Evaluating implementation of WHO Trauma Care Checklist vs. modified WHO checklist in improving trauma patient clinical outcomes and satisfaction

Authors

  • Shahram Bidhendi Department of Anesthesiology, Critical & Pain Management, Kermanshah University of Medical Sciences (KUMS).
  • Alireza Ahmadi Department of Anesthesiology, Critical & Pain Management, Kermanshah University of Medical Sciences (KUMS) http://orcid.org/0000-0003-2797-3518
  • Mona Fouladinejad College of Medicine, Charles R. Drew University of Medicine and Science, CA. U.S.A
  • Shahrzad Bazargan-Hejazi College of Medicine, Charles R. Drew University of Medicine and Science, CA. U.S.A

DOI:

https://doi.org/10.5249/jivr.v13i1.1579

Keywords:

WHO Trauma Care Checklist, Pain Management, Patient Satisfaction, Trauma Care Management, WHO Modified Trauma Care Checklist

Abstract

Background: Use of checklist in evaluation of trauma patients has been a critical component of improving the care process and reducing medical errors and increasing patient's quality of life. We aim to assess the impact of the modified World Health Organization Trauma Care Checklist (WHO TCC) on the management of pain, complications, mortality and patient satisfaction in trauma patients.

Methods: This was a randomized control trial (RTC). Trauma patients referred to the trauma center and met the eligibility criteria were randomly assigned into three study groups. Group 1 were patients who received trauma care without using the WHO checklist, and only by the standard of care. Group 2 were patients who received trauma care according to the WHO's checklist, and group 3 were patients received trauma care according to the WHO's modified checklist. We used independent t-test and chi-square tests to assess the association between the study variables with checklist groups. The significance level of tests was set for p-value less than 0.05.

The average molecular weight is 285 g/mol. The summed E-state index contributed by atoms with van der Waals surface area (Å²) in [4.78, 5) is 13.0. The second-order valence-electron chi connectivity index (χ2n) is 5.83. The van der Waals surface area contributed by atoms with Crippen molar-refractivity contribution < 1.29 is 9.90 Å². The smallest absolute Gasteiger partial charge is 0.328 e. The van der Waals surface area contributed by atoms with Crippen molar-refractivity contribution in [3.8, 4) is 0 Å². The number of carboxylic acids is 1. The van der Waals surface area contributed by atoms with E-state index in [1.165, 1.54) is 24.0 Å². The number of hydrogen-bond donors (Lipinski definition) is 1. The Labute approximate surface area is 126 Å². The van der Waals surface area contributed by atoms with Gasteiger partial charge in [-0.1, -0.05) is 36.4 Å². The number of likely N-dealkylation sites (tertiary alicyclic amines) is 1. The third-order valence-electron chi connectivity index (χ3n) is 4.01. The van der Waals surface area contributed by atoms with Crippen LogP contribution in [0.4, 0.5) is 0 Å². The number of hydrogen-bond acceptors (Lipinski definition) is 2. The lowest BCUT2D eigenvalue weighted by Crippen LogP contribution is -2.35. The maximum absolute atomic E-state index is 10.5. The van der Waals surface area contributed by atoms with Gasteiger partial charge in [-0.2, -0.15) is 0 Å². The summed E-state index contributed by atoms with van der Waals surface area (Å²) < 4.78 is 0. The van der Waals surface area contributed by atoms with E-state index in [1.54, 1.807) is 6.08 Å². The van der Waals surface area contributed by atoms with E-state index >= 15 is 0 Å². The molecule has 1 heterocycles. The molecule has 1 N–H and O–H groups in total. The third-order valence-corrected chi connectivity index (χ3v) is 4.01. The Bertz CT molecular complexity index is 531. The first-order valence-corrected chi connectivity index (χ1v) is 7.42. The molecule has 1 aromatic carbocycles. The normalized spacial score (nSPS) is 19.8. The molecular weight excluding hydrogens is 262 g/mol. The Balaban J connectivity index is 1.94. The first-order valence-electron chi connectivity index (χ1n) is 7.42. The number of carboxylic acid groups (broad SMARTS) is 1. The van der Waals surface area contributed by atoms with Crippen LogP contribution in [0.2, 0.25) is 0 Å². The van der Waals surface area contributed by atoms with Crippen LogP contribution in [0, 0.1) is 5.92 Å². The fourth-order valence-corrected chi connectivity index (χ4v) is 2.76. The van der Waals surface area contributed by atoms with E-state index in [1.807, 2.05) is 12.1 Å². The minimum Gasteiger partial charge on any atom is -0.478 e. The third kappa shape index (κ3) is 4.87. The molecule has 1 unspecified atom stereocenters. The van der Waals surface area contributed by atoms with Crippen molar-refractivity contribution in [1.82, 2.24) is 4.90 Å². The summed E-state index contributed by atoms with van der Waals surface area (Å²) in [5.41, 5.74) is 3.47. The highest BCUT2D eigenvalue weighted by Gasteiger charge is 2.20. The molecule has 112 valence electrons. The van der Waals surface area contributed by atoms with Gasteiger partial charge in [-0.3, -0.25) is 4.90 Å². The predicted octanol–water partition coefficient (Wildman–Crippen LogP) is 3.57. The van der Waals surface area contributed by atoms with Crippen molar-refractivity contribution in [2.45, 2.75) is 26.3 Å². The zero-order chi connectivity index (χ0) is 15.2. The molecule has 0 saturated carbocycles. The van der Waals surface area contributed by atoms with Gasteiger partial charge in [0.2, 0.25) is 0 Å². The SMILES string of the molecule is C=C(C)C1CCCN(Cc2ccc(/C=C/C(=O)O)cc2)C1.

Results: We observed patients’ level of pain, Injury Severity Score (ISS), Glasgow Coma Criterion (GCS) and patient satisfaction significantly improved across the checklist groups, but more so in the modified checklist group (P less than 0.001). Similarly, findings reveal significant relationships between all clinical characteristics of the patients and checklist groups, except for a CT Scan of the spinal cord. We were unable to establish any significant associations between the checklist groups and the majority of the selected trauma care process measures, except for missed injury (p = 0.001).

Conclusions: Both the WHO TCC and the WHO modified checklist, in the initial assessment and during the treatment and care processes, enhance patients’ clinical outcomes. However, patients in the modified checklist compared to WHO TCC reported a higher level of satisfaction. Implications and future directions are discussed.

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Published

2020-08-16

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Section

Original Research Article